AMA Calls for End to Trans Military Ban; Air Force Suspends Discharges
The last week saw two major announcements related to the ongoing ban on military service by transgender people. First, on Thursday, June 4, the Air Force announced that any discharge of an airman for being transgender must be approved at the highest levels—similar to a move taken by the Army in March, and by all the armed forces leading up to the repeal of “Don’t Ask, Don’t Tell” for lesbian, gay, and bisexual service members. Then, on Monday, the American Medical Association (AMA) adopted a resolution holding that there is “no medically valid reason to exclude transgender individuals from service in the US military.”
These announcements come as the federal government has taken numerous steps to strengthen and clarify protections for transgender people in all types of employment. The US Justice Department and Equal Employment Opportunity Commission (EEOC) have both taken the position that federal sex discrimination laws protect transgender people and have filed lawsuits and won settlements from several employers for anti-trans bias.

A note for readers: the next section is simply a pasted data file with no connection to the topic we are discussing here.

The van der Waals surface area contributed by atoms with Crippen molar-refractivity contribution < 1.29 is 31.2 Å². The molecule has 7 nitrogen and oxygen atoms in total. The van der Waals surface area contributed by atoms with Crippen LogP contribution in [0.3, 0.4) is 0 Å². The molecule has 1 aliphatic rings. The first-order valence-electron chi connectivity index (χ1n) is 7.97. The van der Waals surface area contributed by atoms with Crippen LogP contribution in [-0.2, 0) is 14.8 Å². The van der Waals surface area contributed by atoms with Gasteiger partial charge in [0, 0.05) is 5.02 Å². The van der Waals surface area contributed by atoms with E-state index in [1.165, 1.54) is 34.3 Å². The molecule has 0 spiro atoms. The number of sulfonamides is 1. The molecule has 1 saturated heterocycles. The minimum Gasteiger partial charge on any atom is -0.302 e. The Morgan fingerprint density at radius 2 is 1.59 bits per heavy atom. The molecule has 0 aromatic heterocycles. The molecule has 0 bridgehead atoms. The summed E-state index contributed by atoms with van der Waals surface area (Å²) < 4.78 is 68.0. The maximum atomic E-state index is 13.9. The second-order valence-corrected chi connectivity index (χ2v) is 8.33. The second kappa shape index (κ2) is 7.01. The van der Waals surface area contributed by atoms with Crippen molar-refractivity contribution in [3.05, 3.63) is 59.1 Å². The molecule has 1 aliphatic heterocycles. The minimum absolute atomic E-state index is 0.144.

Despite the repeal of “Don’t Ask, Don’t Tell”, military regulations prohibit transgender people from serving openly. According to the Williams Institute, more than 15,000 transgender service members are in fact serving. The President and Secretary of Defense have signaled openness to changing the current policy, which is based on Defense Department rules and does not require congressional action to change. According to a the National Center for Transgender Equality, one in five transgender adults have served in the armed forces.